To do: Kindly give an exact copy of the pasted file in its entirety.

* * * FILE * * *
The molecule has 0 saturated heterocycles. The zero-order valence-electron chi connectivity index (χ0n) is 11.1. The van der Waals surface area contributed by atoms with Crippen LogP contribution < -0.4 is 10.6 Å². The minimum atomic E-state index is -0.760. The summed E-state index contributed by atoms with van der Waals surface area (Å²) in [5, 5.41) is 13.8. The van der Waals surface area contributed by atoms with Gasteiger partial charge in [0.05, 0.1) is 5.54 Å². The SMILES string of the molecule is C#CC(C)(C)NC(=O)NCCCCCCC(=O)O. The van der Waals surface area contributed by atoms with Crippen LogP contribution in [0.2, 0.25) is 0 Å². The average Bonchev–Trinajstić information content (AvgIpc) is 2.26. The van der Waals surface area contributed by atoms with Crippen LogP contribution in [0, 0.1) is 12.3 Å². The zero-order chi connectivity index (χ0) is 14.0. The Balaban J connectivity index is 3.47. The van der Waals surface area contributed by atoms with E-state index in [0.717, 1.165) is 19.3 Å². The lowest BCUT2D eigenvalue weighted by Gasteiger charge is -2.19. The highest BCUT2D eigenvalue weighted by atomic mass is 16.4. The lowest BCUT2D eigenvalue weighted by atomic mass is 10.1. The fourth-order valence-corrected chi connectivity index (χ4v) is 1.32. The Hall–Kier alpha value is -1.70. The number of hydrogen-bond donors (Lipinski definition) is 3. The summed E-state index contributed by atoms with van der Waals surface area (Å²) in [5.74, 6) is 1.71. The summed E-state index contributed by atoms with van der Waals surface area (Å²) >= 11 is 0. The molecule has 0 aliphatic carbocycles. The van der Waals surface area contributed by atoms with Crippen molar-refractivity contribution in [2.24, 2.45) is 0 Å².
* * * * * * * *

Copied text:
The molecule has 0 saturated heterocycles. The zero-order valence-electron chi connectivity index (χ0n) is 11.1. The van der Waals surface area contributed by atoms with Crippen LogP contribution < -0.4 is 10.6 Å². The minimum atomic E-state index is -0.760. The summed E-state index contributed by atoms with van der Waals surface area (Å²) in [5, 5.41) is 13.8. The van der Waals surface area contributed by atoms with Gasteiger partial charge in [0.05, 0.1) is 5.54 Å². The SMILES string of the molecule is C#CC(C)(C)NC(=O)NCCCCCCC(=O)O. The van der Waals surface area contributed by atoms with Crippen LogP contribution in [0.2, 0.25) is 0 Å². The average Bonchev–Trinajstić information content (AvgIpc) is 2.26. The van der Waals surface area contributed by atoms with Crippen LogP contribution in [0, 0.1) is 12.3 Å². The zero-order chi connectivity index (χ0) is 14.0. The Balaban J connectivity index is 3.47. The van der Waals surface area contributed by atoms with E-state index in [0.717, 1.165) is 19.3 Å². The lowest BCUT2D eigenvalue weighted by Gasteiger charge is -2.19. The highest BCUT2D eigenvalue weighted by atomic mass is 16.4. The lowest BCUT2D eigenvalue weighted by atomic mass is 10.1. The fourth-order valence-corrected chi connectivity index (χ4v) is 1.32. The Hall–Kier alpha value is -1.70. The number of hydrogen-bond donors (Lipinski definition) is 3. The summed E-state index contributed by atoms with van der Waals surface area (Å²) in [5.74, 6) is 1.71. The summed E-state index contributed by atoms with van der Waals surface area (Å²) >= 11 is 0. The molecule has 0 aliphatic carbocycles. The van der Waals surface area contributed by atoms with Crippen molar-refractivity contribution in [2.24, 2.45) is 0 Å².